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This information was published by Bupa's Health Content Team and has been reviewed by appropriate medical or clinical professionals. To the best of their knowledge the information is current and based on reputable sources of medical evidence, however Bupa (Asia) Limited makes no representation or warranty as to the completeness or accuracy of the Content.

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This fact sheet is about the normal headaches that people often refer to as tension headaches or stress headaches. The medical term for these is tension-type headaches. They are different from migraine headaches, which involve pain on only one side of the head and are often accompanied by nausea, vomiting, severe sensitivity to light and visual disturbance. See the separate factsheet for more information on migraine.

Tension-type headaches usually affect both sides of the head. They may involve dizziness and mild nausea, but unlike migraines, tension-type headaches rarely prevent people from carrying out normal activities.

Some people describe the pain as pressure, tightness, a constant dull ache, or a squeezing. The pain may spread throughout the head or concentrated at the base of the skull or the front of the head.

Its estimated that over 95% of the population suffer from occasional tension-type headaches. Even so, very little is known about the precise causes. Mental or muscular tension is usually associated with these headaches, but does not necessarily cause them. They are most common in women and in people with a family history of headaches. Additional factors that make people more likely to have tension-type headaches have been identified as:

  • emotional or psychological problems such as depression, anxiety or stress
  • certain muscular disorders and poor posture
  • the over-use of headache relieving medication

Occasional headaches are referred to as episodic. They can last from half an hour to a week and may be brought on by obvious factors such as overwork, emotional upset or the approach of a menstrual period.

When the headaches are prolonged or very frequent, they are referred to as chronic. About 3% of people suffer from this type of headache - some have a headache nearly every day and this can go on for years. Individuals who suffer from this kind of persistent headache often fear that there may be a serious underlying cause such as brain tumour, but it is extremely unlikely that this is the case.

Some people are prone to both tension-type headaches and migraines. Each condition may require individual treatment.

People who get severe or frequent headaches often tend to take ever-increasing quantities of painkillers. The over-use of these actually reduces their effectiveness, and not only do they not work, they can cause further headaches (known as medication misuse or rebound headaches). If this is the case, it is essential that the use of painkillers is stopped, although initially this may result in withdrawal symptoms such as worsening of the headaches, nausea, vomiting, insomnia and anxiety. The withdrawal symptoms can last from 3 to 10 days.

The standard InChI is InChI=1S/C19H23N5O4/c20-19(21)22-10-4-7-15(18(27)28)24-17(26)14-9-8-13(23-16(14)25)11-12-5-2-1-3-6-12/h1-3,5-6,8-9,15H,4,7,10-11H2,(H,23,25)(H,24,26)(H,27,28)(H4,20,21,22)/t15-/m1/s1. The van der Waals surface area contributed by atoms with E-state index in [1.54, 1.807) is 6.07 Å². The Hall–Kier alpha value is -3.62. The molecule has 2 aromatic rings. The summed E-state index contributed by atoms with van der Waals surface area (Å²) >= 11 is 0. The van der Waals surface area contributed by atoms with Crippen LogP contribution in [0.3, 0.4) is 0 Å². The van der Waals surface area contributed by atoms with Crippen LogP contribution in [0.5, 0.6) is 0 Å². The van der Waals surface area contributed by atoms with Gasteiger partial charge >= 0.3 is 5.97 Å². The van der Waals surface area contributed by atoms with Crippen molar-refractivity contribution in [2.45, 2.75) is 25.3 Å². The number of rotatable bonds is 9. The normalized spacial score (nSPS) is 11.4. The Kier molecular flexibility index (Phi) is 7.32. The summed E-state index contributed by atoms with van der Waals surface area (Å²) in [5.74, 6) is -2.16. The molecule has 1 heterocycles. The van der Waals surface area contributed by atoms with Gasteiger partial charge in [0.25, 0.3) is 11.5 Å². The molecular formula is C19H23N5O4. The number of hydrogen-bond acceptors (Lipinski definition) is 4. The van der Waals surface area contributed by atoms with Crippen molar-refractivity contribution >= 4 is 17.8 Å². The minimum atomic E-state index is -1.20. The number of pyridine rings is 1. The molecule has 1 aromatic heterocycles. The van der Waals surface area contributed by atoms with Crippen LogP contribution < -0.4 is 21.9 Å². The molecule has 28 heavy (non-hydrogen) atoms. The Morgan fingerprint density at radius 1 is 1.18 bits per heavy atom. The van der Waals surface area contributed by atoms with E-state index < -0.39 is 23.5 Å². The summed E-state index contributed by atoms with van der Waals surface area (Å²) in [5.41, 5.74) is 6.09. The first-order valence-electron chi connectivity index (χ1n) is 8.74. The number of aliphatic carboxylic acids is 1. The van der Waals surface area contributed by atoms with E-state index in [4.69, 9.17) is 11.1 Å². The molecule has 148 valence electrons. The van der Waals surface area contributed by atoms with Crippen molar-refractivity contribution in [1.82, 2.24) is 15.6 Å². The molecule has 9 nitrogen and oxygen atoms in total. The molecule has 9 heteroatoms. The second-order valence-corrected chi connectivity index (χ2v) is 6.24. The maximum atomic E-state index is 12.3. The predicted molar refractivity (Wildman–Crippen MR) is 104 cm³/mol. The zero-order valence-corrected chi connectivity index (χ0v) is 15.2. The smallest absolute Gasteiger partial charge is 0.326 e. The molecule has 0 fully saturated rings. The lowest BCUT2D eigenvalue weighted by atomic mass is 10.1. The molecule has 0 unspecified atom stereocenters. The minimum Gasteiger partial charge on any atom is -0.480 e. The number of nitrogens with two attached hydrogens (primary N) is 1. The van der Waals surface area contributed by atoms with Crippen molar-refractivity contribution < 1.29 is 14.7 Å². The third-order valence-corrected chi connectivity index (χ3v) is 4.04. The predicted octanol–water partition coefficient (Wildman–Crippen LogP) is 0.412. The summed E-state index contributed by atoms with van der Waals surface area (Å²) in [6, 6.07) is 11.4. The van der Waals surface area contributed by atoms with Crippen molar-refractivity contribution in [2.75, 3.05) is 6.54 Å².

Most people do not go to a doctor when they get a headache. However, medical advice should be sought if:

  • a bad headache comes on suddenly, without any apparent cause
  • the headaches are severe or frequent
  • the pain is concentrated in the neck, teeth, ear(s), sinuses, or eyes
  • the headaches awakens you from sleep
  • the headaches are associated with visual changes, weakness, numbness or problems with speech

For many people, headaches get better on their own and no treatment is required. Occasional, mild headaches can also be treated successfully by simple over-the-counter pain relievers (analgesics) such as paracetamol, aspirin and ibuprofen. Ask your pharmacist for advice and always follow the instructions about dosage.

Pain relievers that contain caffeine and codeine (often in the extra or plus formulations in combination with paracetamol, aspirin or ibuprofen) are best avoided for regular use, as these are more likely to cause dependence and over-use.

People who get chronic headaches may need to avoid analgesics altogether. The preferred approach to managing chronic headache is to use preventive medication. For example, the anti-depressant drug amitriptyline has been shown to help prevent some chronic headache when taken in small doses (lower than that used to treat depression) before going to bed every night.


As tension-type headache is associated with emotional factors such as anxiety and stress, it is important to look at the part these may be playing and to make any changes to lifestyle that are possible. For example, if over-work is causing anxiety and fatigue leading to headaches, the individuals workload is part of the problem and needs to be addressed.

Various forms of the relaxation have also been tried for the treatment of chronic headache. Studies have shown that it is effective in some people, but for the benefits to last, any relaxation practice needs to be incorporated into day-to-day life. Complementary approaches may be helpful in reducing stress and aiding relaxation (for example, acupuncture, the Alexander technique, reflexology, yoga and massage) and aromatherapy using oils of peppermint and ethanol have been shown to relieve the pain.

Postural advice may be helpful, particularly for individuals who work at a desk or with computers. A balanced diet and regular exercise will contribute to general health and well being.


Patient UK - provides links to a variety of information sources

National Headache Foundation

American Headache Society

World Headache Alliance

National Institute of Neurological Disorders and Stroke

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